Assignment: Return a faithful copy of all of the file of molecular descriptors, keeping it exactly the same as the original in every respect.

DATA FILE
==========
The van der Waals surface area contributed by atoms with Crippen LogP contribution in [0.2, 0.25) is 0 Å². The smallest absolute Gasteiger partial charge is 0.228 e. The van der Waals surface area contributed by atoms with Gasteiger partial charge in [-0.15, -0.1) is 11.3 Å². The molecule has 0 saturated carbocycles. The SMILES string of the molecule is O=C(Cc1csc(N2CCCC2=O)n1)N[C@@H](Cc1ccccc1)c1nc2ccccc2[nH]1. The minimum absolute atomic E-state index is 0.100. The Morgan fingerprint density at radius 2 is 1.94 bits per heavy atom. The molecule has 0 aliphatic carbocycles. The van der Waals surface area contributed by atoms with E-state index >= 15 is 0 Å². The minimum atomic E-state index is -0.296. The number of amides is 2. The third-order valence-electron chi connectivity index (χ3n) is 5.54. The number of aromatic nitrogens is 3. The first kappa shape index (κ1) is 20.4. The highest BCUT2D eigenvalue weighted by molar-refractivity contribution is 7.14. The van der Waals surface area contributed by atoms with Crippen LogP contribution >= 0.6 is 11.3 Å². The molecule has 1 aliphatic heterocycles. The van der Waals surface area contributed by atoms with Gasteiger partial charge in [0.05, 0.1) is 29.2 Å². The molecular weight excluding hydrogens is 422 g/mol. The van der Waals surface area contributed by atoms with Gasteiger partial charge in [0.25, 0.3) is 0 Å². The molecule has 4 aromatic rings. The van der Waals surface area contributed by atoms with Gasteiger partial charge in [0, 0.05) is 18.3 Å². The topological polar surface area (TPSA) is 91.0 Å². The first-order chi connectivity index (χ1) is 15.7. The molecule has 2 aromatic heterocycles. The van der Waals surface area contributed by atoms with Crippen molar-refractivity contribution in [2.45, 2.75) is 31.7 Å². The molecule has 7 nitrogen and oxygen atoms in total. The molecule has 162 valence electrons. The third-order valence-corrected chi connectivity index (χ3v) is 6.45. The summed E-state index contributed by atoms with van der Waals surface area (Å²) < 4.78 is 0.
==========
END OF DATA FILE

The van der Waals surface area contributed by atoms with Crippen LogP contribution in [0.2, 0.25) is 0 Å². The smallest absolute Gasteiger partial charge is 0.228 e. The van der Waals surface area contributed by atoms with Gasteiger partial charge in [-0.15, -0.1) is 11.3 Å². The molecule has 0 saturated carbocycles. The SMILES string of the molecule is O=C(Cc1csc(N2CCCC2=O)n1)N[C@@H](Cc1ccccc1)c1nc2ccccc2[nH]1. The minimum absolute atomic E-state index is 0.100. The Morgan fingerprint density at radius 2 is 1.94 bits per heavy atom. The molecule has 0 aliphatic carbocycles. The van der Waals surface area contributed by atoms with E-state index >= 15 is 0 Å². The minimum atomic E-state index is -0.296. The number of amides is 2. The third-order valence-electron chi connectivity index (χ3n) is 5.54. The number of aromatic nitrogens is 3. The first kappa shape index (κ1) is 20.4. The highest BCUT2D eigenvalue weighted by molar-refractivity contribution is 7.14. The van der Waals surface area contributed by atoms with Crippen LogP contribution >= 0.6 is 11.3 Å². The molecule has 1 aliphatic heterocycles. The van der Waals surface area contributed by atoms with Gasteiger partial charge in [0.05, 0.1) is 29.2 Å². The molecular weight excluding hydrogens is 422 g/mol. The van der Waals surface area contributed by atoms with Gasteiger partial charge in [0.25, 0.3) is 0 Å². The molecule has 4 aromatic rings. The van der Waals surface area contributed by atoms with Gasteiger partial charge in [0, 0.05) is 18.3 Å². The topological polar surface area (TPSA) is 91.0 Å². The first-order chi connectivity index (χ1) is 15.7. The molecule has 2 aromatic heterocycles. The van der Waals surface area contributed by atoms with Crippen molar-refractivity contribution in [2.45, 2.75) is 31.7 Å². The molecule has 7 nitrogen and oxygen atoms in total. The molecule has 162 valence electrons. The third-order valence-corrected chi connectivity index (χ3v) is 6.45. The summed E-state index contributed by atoms with van der Waals surface area (Å²) < 4.78 is 0.